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Study points to more positive outlook for people with psychosis than previously thought

Posted on 13/11/2017
psychosis-recovery

New King's College London research, published in the British Journal of Psychiatry, indicates a more positive outlook for people diagnosed with first episode psychosis (FEP) and first episode schizophrenia (FES) than has been suggested by previous studies.

Researchers from the Institute of Psychiatry, Psychology & Neuroscience (IoPPN) at King’s College London and the South London and Maudsley NHS Foundation Trust conducted the first meta-analysis of remission and recovery rates in FEP. The study found that 58 per cent of patients with FEP met the criteria for remission, whilst 38 per cent met the criteria for recovery over mean follow up periods of 5.5 years and 7.2 years respectively. This is higher than previously identified rates of 40 per cent for remission and just 13.5 per cent for recovery.

In addition, the study identified a recovery rate of 30 per cent for those with FES, a much more encouraging outcome than the one in seven with functional recovery in schizophrenia identified in a 2012 meta-analysis.

One of the reasons behind this difference in remission and recovery rates is that previous studies conducted included people with both first episode and multi episode disorder. Multi episode patients include those with more chronic or treatment resistant illnesses, who would by definition be expected to have lower recovery rates.

Dr John Lally from King's College London said: ‘This is the first meta-analysis of remission and recovery rates focusing solely on people with a first episode of psychosis and/or schizophrenia. We wanted to see if the low rate of remission and recovery identified in previous studies was consistent for people from the first episode of psychosis or schizophrenia. What we’ve found is evidence to suggest that a progressive deteriorating course of illness is not an inherent part of illness course for all. However, while remission rates have improved over time, recovery rates have not during the same time period. This raises questions about the effectiveness of specialist early intervention services in achieving improved recovery.’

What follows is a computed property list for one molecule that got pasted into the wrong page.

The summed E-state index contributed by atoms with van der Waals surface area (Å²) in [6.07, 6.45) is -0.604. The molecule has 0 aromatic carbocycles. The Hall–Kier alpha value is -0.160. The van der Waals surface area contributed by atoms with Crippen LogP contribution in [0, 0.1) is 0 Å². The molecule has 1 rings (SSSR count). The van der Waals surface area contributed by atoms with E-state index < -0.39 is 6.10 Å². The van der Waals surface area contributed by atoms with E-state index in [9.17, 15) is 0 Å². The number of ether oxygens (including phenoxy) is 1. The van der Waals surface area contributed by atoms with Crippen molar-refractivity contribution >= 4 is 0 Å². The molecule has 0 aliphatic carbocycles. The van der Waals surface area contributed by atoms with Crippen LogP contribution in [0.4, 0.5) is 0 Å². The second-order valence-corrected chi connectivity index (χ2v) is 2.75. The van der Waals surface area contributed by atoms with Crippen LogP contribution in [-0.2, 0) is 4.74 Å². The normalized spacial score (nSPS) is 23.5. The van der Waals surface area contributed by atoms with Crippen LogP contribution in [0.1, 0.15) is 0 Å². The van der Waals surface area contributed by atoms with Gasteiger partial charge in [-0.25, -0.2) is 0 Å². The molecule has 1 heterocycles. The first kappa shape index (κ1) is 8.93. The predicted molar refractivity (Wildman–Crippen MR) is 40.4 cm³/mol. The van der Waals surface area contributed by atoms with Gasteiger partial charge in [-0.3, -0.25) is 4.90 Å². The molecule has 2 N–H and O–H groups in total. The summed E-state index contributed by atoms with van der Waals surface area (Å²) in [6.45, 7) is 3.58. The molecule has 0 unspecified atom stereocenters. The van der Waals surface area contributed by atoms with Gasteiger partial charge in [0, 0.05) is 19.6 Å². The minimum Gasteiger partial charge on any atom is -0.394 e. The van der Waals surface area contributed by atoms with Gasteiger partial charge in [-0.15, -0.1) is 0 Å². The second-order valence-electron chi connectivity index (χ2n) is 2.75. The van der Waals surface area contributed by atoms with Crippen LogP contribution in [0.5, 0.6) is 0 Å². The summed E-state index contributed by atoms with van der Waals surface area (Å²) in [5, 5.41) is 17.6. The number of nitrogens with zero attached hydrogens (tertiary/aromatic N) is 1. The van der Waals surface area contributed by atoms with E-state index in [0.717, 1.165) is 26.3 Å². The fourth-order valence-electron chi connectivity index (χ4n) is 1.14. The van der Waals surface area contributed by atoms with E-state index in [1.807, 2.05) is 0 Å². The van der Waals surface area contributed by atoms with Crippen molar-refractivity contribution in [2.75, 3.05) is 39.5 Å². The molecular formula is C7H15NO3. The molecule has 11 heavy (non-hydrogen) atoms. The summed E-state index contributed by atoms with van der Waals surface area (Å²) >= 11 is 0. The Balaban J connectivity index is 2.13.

Dr John Lally and his colleagues will now explore why recovery rates have not improved over the past twenty years. They will conduct a review and meta-analysis of social outcomes and re-hospitalisation rates for people with FEP, to begin to provide a comprehensive description of recovery related outcomes and ones which are important to patients and their families.

Paper reference: Lally, J et al (2017) Remission and recovery from first-episode psychosis in adults: A systematic review and meta-analysis of long term outcome studies British Journal of Psychiatry

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